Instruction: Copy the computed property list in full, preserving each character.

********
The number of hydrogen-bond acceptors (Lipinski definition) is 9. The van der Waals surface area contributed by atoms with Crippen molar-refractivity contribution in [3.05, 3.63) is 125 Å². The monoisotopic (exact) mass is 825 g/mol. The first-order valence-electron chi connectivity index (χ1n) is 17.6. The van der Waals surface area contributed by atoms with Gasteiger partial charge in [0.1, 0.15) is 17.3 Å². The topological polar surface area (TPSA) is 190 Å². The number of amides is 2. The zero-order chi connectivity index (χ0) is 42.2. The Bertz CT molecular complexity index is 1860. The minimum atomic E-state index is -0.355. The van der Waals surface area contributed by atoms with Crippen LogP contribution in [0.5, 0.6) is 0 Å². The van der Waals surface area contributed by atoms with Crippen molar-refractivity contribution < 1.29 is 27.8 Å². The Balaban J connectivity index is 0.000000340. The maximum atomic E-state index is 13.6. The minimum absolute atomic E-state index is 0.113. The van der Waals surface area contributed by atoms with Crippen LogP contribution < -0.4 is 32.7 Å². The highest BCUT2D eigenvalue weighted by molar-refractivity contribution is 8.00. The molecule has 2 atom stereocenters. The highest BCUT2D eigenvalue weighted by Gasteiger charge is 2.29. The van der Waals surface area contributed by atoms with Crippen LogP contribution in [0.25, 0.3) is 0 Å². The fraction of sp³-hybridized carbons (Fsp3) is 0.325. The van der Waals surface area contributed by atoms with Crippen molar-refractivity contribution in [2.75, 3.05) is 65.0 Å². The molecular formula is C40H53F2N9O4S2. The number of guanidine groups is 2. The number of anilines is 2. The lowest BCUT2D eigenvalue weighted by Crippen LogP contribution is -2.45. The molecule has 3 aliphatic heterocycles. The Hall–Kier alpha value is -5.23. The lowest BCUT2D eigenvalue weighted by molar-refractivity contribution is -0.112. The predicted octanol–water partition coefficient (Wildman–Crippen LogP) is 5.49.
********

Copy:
The number of hydrogen-bond acceptors (Lipinski definition) is 9. The van der Waals surface area contributed by atoms with Crippen molar-refractivity contribution in [3.05, 3.63) is 125 Å². The monoisotopic (exact) mass is 825 g/mol. The first-order valence-electron chi connectivity index (χ1n) is 17.6. The van der Waals surface area contributed by atoms with Gasteiger partial charge in [0.1, 0.15) is 17.3 Å². The topological polar surface area (TPSA) is 190 Å². The number of amides is 2. The zero-order chi connectivity index (χ0) is 42.2. The Bertz CT molecular complexity index is 1860. The minimum atomic E-state index is -0.355. The van der Waals surface area contributed by atoms with Crippen LogP contribution in [0.5, 0.6) is 0 Å². The van der Waals surface area contributed by atoms with Crippen molar-refractivity contribution < 1.29 is 27.8 Å². The Balaban J connectivity index is 0.000000340. The maximum atomic E-state index is 13.6. The minimum absolute atomic E-state index is 0.113. The van der Waals surface area contributed by atoms with Crippen LogP contribution < -0.4 is 32.7 Å². The highest BCUT2D eigenvalue weighted by molar-refractivity contribution is 8.00. The molecule has 2 atom stereocenters. The highest BCUT2D eigenvalue weighted by Gasteiger charge is 2.29. The van der Waals surface area contributed by atoms with Crippen LogP contribution in [0.25, 0.3) is 0 Å². The fraction of sp³-hybridized carbons (Fsp3) is 0.325. The van der Waals surface area contributed by atoms with Crippen molar-refractivity contribution in [2.75, 3.05) is 65.0 Å². The molecular formula is C40H53F2N9O4S2. The number of guanidine groups is 2. The number of anilines is 2. The lowest BCUT2D eigenvalue weighted by Crippen LogP contribution is -2.45. The molecule has 3 aliphatic heterocycles. The Hall–Kier alpha value is -5.23. The lowest BCUT2D eigenvalue weighted by molar-refractivity contribution is -0.112. The predicted octanol–water partition coefficient (Wildman–Crippen LogP) is 5.49.